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Monday 27 January 2020

New finance firm targets agriculture and construction SMEs

Donal Murphy, the managing director of Bluestone Ireland
Donal Murphy, the managing director of Bluestone Ireland

Sean Duffy

Bluestone Asset Finance is to offer support to the Irish SME sector through the provision of alternative financing options for plant and machinery, the company said yesterday.

The firm is aiming to target fledgling SMEs and self-employed contractors who are seeking to buy machinery for agriculture or construction. Blue Asset will offer hire purchase and lease financing for firms who have been trading for a minimum of 12 months.

Potential loans have a minimum advance of €10,000 up to a maximum of €300,000 over a five-year term.

"Our research indicates that there are over 3,000 new businesses that have been trading in Ireland for 12 to 24 months," said Donal Murphy, managing director of Bluestone Ireland.

"Access to finance remains acute for many of these young businesses and we believe there is a gap in the market for this underserved group.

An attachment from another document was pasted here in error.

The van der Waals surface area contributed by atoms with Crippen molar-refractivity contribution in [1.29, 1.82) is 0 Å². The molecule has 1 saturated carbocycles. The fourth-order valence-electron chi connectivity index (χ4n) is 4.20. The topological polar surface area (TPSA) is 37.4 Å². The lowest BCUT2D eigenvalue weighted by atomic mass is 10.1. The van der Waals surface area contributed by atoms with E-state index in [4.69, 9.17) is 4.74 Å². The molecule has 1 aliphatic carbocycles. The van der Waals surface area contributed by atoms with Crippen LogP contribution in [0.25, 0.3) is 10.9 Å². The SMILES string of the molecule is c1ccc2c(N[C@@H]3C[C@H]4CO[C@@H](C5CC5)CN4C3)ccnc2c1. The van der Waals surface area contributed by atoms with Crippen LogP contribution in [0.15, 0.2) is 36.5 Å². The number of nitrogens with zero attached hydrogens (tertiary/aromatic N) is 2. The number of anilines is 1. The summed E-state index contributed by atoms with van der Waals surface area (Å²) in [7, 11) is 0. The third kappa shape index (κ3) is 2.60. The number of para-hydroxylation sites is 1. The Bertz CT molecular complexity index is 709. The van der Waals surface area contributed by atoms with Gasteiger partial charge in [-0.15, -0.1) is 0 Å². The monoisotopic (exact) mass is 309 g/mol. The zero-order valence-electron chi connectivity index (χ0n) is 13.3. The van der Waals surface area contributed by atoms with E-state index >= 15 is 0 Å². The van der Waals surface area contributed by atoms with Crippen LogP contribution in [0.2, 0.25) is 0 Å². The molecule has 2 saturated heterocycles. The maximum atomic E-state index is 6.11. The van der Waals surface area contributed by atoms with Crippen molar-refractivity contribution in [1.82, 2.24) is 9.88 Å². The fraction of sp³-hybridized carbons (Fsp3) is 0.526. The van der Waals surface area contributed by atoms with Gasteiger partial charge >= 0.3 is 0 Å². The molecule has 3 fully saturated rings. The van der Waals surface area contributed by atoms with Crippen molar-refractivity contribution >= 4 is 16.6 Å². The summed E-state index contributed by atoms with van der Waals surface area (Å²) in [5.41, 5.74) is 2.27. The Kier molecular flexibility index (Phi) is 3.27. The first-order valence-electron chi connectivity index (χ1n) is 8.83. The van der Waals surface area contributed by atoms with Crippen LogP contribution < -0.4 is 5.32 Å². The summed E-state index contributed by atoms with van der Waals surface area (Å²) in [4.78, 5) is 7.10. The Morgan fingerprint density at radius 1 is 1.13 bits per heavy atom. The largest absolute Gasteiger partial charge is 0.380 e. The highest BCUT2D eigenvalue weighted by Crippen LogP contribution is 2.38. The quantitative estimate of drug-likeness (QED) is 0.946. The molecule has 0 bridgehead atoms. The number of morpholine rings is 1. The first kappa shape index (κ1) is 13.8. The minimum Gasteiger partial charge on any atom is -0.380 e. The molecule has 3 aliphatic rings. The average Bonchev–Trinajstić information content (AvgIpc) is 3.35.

"The number of new business starts rose by 13pc in the first quarter of this year and as the economy continues to recover and grow, so too will the number of new businesses requiring access to commercial asset finance."

Bluestone is seeking to serve a range of customers who are underserved by the so-called Pillar banks.

A report from the IMF last month said that credit lines in Ireland for SMEs from traditional banking sources were some of the worst in the European Union.

The second quarter of this year has seen a rise in the number alternative finance firms entering the Irish market.

Irish banks have been reluctant to lend to SMEs since the Crash due to a vast swathe of outstanding non-performing loans still held by Ireland's main institiutions.

Lending to small businesses is now up by over 35pc compared to 2014.

Last month the Irish Small and Medium Enterprise Association (ISME) insisted that banks were still taking too long to process loan applications.

ISME added that the refusal rate of loans to small businesses-of 35pc-actually increased in the second quarter of 2016.

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